and the starting value of all the I With the algorithm described, solutions for the N functions are easily obtained with digital computers. For example, a simulated example with N=3 was solved using the commercial software Mathematica (Wolfram Research, Champaign, Ill.) in 13 milliseconds per z point. Thus the computations involved are neither excessively complex nor slow when used in practical cases. The shielding coil current density will be less than that used in the gradient coil. This is because the function of the shielding coil is to cancel the external field from the gradient coil, and this external field becomes weaker as the gap between the two coils is increased. The current density needed on the shielding coil is computable as described above. It is customary to force the same current to flow through the shielding coil as through the main coil. This has the advantage that the two currents are always directly linked and proportional, which is effective for shielding. However, the reduced current density in the shielding coil means that the winding density will be reduced, and this will tend to reduce the efficiency of shielding. One way to alleviate this problem without increasing N, the number of loops in the shielding coil, is to allow only a fraction of the main coil current to flow in the shielding coil. This could be done, for example, by employing two independent windings in the gradient coil, as illustrated in FIG. A technical problem with this approach may be maintaining an exact and precise division of current by factor N′ between the gradient coil and shielding coils. This could be accomplished by inserting a compensating inductive and resistive component in series with that part of the gradient current that does not flow into the shielding coil. The purpose of that external component would be to provide to those windings in the gradient coil an inductive and resistive component that matches that of the shielding coil, so that proportional currents would at all times flow in the gradient and shielding coils. An embodiment is illustrated in FIG. FIG. 13 shows one embodiment of the present invention, with external coils used to control the current between the gradient coil and the shielding coil. In the embodiment of FIG. 13, the gradient coil set includes one gradient coil and one shielding coil, for example, the gradient coil set of FIG. The remaining windings of the gradient coil, which are not connected to the shielding coil, may be connected to an external coil to balance the current between the windings of the gradient coil. As shown in FIG. 13, a gradient winding FIG. 14 shows calculated shielding efficiencies at z=0 meters of a multiple loop shielding coil and a multiple winding shielding coil in accordance with the present invention. As shown in FIG. 14, the shielding efficiency of the multiple winding shielding coil with three spirals shields significantly better than a multiple loop shielding coil with twenty-four loops. FIG. 15 shows calculated shielding efficiencies at z=0.25 meters of a multiple loop shielding coil and a multiple winding shielding coil in accordance with the present invention. As shown in FIG. 15, the shielding efficiency of the multiple winding shielding coil with three spirals shields significantly better than a multiple loop shielding coil with twenty-four loops. In both FIGS. 14 and 15, results are plotted versus the x-coordinate out to a radius of 0.25 meters. To perform the calculations, the gradient coil was given a diameter of 1.0 meter. The shielding coil diameter was 1.1 meter, and the bore tube of the magnet was taken to be 1.2 meters. The length of the gradient coil was 2.0 meters. These numbers are similar to what are used in clinical whole body MRI scanners. The gradient coil had the multiple loop design, with a total of 60 loops arranged with 30 loops on each side of the z=0 plane. The spacing of the loops decreased in proportion to the distance from the xy-plane so as to create an approximately linear magnetic field gradient. No effort was made to further decrease the loop spacing at the ends so as to improve the homogeneity of the gradient in the middle region. No gradient coil is expected to be useful throughout its entire volume; one always uses a central region where the gradient is constant enough for good imaging. In this case, it was assumed that the useful region would extend to |z|<0.25 meters in the z-direction and out to a radius of 0.25 meters. The latter represents the maximum transverse diameter of most adult humans (50 cm). In all cases the distribution of current in the shielding coil was calculated using well known Fourier Transform methods. Once that is done, the number and position of the loops in the multiple loop design is fixed and can not be changed. However, in the multiple winding shielding coil technique one has the freedom to choose the number of winding used in the spirals. Once the shielding coil parameters were determined, it is possible to calculate the eddy currents that flow in the bore tube. The magnetic field generated by these eddy currents is then calculated for the region inside the gradient coil, (i.e., the region in which the patient's body is present for imaging). The goal of the shielding coil is to reduce these eddy current fields to a minimum in the central portion of the coil. The multiple winding shielding coil provides, theoretically, zero eddy current field at all points along the z-axis. It will show progressively worse performance as one moves out in radius away from the z axis. However, by increasing the number of windings one achieves better and better suppression of the eddy current fields near the z-axis. It was found that choosing three spirals gave excellent shielding efficiency out to a radius of 0.25 meters. It was found that this coil showed its worst performance in the central plane, z=0 meters, and got progressively better moving out along the z axis. At z=0.25 meters, the largest eddy current field was about 0.02% of the main gradient field. The z dependence of the multiple loop coil was the opposite of the multiple winding shielding coil. The multiple loop shield coil gave its best performance in the central plane at z=0 meters, and was progressively worse as one moves out along the z axis to z=0.25 meters. Its worst performance at x=y=0 meters and z=0.25 meters showed 3.5% contribution of the eddy currents as compared to the gradient field. Patent Citations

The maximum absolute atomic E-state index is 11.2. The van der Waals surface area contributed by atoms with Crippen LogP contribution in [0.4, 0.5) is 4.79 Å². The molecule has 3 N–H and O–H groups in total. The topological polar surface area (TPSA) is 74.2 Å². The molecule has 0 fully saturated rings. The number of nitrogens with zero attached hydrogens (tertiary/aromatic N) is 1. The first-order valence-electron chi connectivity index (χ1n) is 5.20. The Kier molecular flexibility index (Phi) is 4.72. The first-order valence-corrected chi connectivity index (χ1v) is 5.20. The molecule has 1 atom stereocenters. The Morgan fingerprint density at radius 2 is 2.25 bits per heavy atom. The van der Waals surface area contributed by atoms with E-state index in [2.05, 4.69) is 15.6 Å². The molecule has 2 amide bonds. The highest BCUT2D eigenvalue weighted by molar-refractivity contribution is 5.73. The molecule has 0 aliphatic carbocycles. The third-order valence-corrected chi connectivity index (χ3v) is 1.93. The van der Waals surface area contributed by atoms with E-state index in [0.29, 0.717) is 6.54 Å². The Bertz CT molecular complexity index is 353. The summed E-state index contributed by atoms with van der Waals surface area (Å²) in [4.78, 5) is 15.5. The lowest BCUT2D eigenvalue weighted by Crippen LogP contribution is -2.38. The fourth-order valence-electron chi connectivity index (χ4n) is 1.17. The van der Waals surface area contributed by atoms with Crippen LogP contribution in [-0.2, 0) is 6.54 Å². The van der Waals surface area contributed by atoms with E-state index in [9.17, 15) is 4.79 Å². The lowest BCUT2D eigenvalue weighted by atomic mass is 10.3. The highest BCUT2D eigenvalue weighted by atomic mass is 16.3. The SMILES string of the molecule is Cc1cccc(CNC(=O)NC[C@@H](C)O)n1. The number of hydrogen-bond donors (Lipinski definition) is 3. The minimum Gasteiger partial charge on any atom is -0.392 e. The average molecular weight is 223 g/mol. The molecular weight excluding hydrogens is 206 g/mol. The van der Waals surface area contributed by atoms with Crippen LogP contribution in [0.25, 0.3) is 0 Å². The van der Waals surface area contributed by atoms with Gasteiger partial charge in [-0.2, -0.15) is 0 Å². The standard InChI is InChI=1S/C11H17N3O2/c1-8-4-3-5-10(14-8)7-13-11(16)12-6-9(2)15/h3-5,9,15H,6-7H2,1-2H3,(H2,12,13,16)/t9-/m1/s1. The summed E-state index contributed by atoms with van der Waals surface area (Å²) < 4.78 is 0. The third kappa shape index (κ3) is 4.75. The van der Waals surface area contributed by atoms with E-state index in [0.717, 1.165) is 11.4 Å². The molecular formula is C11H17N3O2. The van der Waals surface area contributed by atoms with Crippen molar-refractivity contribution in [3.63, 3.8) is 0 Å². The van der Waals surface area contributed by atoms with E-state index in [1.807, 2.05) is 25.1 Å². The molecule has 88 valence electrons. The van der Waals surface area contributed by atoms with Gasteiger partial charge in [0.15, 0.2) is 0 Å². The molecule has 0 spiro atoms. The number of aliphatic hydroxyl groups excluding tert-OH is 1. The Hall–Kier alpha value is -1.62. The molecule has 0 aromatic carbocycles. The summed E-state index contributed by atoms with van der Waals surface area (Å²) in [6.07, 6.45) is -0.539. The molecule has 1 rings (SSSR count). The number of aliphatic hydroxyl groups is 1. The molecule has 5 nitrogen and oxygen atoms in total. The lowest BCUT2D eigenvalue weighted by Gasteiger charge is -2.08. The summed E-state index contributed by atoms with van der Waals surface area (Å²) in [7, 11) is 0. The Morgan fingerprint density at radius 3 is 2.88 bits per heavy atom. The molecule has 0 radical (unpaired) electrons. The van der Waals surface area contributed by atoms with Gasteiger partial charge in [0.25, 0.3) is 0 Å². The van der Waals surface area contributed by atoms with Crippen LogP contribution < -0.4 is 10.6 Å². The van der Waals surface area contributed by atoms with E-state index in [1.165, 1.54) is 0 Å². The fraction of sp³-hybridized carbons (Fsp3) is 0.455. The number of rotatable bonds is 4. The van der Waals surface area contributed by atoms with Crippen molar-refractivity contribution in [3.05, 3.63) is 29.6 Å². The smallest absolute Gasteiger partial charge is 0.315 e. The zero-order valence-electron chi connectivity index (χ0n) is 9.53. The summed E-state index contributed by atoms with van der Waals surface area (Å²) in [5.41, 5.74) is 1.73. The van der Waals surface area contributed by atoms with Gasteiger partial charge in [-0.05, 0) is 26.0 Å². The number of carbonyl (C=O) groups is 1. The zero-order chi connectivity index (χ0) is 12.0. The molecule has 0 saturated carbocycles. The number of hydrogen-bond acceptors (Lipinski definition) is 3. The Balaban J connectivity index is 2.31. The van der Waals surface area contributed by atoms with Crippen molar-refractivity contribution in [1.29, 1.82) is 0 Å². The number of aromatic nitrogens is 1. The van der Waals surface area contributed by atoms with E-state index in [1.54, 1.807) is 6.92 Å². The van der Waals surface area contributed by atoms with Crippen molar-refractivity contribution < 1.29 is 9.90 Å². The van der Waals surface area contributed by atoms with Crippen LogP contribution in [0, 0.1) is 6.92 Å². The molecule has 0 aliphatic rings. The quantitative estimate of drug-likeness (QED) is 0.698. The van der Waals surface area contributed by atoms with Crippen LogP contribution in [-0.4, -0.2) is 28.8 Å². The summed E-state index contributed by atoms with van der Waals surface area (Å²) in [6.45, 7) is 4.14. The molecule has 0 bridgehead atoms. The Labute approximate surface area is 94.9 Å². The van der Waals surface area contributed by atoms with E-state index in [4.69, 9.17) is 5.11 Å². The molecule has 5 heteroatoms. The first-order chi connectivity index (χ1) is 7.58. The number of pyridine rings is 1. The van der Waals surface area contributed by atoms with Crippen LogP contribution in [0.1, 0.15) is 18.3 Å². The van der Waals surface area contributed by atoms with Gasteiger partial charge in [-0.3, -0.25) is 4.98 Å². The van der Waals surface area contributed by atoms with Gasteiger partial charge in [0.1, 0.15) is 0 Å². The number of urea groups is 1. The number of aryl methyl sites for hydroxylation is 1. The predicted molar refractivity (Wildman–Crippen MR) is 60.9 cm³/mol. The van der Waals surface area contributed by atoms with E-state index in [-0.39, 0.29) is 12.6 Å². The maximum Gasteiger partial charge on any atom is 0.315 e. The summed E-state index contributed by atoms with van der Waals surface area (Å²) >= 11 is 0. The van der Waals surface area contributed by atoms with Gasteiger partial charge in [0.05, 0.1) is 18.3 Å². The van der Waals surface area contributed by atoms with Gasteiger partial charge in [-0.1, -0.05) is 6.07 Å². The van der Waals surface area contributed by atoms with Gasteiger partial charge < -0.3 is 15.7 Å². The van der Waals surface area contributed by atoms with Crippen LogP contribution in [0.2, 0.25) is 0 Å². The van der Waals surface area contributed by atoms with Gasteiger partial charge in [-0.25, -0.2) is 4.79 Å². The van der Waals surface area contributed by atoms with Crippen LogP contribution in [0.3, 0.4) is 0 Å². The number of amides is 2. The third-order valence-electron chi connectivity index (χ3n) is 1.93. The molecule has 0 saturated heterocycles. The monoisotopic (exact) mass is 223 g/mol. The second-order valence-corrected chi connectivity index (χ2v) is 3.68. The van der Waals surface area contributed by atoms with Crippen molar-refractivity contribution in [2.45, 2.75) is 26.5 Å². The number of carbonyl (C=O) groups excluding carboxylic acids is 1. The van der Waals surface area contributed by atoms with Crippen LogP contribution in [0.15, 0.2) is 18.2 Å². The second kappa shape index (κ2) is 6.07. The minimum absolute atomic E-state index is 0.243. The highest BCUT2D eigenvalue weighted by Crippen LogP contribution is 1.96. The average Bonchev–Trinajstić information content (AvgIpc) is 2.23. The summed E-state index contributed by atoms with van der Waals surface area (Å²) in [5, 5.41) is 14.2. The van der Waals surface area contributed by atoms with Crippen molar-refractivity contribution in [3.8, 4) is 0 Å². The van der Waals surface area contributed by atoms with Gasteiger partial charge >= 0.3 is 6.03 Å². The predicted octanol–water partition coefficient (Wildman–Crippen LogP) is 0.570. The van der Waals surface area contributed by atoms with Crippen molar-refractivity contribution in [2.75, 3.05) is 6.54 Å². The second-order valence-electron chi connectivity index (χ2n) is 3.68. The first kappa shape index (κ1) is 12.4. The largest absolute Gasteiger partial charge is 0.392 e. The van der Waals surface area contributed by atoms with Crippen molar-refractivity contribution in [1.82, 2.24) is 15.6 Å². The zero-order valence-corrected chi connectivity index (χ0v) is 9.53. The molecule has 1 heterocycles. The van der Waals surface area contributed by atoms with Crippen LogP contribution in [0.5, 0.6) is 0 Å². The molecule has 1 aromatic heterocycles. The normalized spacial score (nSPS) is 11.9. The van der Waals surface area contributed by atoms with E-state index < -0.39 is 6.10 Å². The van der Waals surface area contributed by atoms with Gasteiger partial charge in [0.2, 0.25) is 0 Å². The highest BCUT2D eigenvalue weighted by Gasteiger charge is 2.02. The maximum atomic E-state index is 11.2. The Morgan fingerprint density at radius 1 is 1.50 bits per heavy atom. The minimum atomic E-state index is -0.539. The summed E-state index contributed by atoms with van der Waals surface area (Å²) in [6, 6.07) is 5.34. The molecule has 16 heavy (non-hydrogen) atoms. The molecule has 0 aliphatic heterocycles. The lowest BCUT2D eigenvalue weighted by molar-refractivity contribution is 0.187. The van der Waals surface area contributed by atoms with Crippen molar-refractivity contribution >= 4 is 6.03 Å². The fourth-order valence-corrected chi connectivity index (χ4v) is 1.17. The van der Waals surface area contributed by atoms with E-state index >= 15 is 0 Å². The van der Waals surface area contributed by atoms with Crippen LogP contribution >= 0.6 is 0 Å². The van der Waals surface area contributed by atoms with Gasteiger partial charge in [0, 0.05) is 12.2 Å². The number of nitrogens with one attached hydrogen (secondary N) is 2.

Referenced by
Classifications
Legal Events
Rotate |